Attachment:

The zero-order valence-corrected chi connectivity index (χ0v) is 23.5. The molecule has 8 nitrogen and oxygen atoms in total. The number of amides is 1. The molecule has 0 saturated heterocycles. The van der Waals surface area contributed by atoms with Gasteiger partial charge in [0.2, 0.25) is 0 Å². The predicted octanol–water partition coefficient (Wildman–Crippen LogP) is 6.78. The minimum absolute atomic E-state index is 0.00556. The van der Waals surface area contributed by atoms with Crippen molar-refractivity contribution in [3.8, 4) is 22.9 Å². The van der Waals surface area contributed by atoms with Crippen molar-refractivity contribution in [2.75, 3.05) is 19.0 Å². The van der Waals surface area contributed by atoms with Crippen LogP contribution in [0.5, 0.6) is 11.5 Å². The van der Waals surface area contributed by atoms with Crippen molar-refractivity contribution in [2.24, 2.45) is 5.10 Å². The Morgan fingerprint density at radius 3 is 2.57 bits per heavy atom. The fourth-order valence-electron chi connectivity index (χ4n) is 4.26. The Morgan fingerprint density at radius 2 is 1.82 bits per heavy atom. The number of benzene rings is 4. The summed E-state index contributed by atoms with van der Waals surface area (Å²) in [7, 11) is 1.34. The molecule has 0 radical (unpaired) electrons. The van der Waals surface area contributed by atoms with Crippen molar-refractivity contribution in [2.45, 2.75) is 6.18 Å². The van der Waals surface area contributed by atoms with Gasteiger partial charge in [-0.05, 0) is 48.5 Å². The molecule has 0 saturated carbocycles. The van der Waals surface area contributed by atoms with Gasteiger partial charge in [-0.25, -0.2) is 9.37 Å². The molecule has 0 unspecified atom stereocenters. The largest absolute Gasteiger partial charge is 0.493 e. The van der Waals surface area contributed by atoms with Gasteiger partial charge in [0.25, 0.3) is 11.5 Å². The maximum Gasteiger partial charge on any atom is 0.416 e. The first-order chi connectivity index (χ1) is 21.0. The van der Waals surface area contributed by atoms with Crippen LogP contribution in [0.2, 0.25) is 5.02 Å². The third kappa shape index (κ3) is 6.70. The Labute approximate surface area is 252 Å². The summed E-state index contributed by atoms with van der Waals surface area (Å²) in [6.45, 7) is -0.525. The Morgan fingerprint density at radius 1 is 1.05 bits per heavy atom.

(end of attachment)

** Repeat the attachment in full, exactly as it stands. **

The zero-order valence-corrected chi connectivity index (χ0v) is 23.5. The molecule has 8 nitrogen and oxygen atoms in total. The number of amides is 1. The molecule has 0 saturated heterocycles. The van der Waals surface area contributed by atoms with Gasteiger partial charge in [0.2, 0.25) is 0 Å². The predicted octanol–water partition coefficient (Wildman–Crippen LogP) is 6.78. The minimum absolute atomic E-state index is 0.00556. The van der Waals surface area contributed by atoms with Crippen molar-refractivity contribution in [3.8, 4) is 22.9 Å². The van der Waals surface area contributed by atoms with Crippen molar-refractivity contribution in [2.75, 3.05) is 19.0 Å². The van der Waals surface area contributed by atoms with Crippen LogP contribution in [0.5, 0.6) is 11.5 Å². The van der Waals surface area contributed by atoms with Crippen molar-refractivity contribution in [2.24, 2.45) is 5.10 Å². The Morgan fingerprint density at radius 3 is 2.57 bits per heavy atom. The fourth-order valence-electron chi connectivity index (χ4n) is 4.26. The Morgan fingerprint density at radius 2 is 1.82 bits per heavy atom. The number of benzene rings is 4. The summed E-state index contributed by atoms with van der Waals surface area (Å²) in [7, 11) is 1.34. The molecule has 0 radical (unpaired) electrons. The van der Waals surface area contributed by atoms with Crippen molar-refractivity contribution in [2.45, 2.75) is 6.18 Å². The van der Waals surface area contributed by atoms with Gasteiger partial charge in [-0.05, 0) is 48.5 Å². The molecule has 0 saturated carbocycles. The van der Waals surface area contributed by atoms with Gasteiger partial charge in [-0.25, -0.2) is 9.37 Å². The molecule has 0 unspecified atom stereocenters. The largest absolute Gasteiger partial charge is 0.493 e. The van der Waals surface area contributed by atoms with Gasteiger partial charge in [0.25, 0.3) is 11.5 Å². The maximum Gasteiger partial charge on any atom is 0.416 e. The first-order chi connectivity index (χ1) is 21.0. The van der Waals surface area contributed by atoms with Crippen LogP contribution in [0.2, 0.25) is 5.02 Å². The third kappa shape index (κ3) is 6.70. The Labute approximate surface area is 252 Å². The summed E-state index contributed by atoms with van der Waals surface area (Å²) in [6.45, 7) is -0.525. The Morgan fingerprint density at radius 1 is 1.05 bits per heavy atom.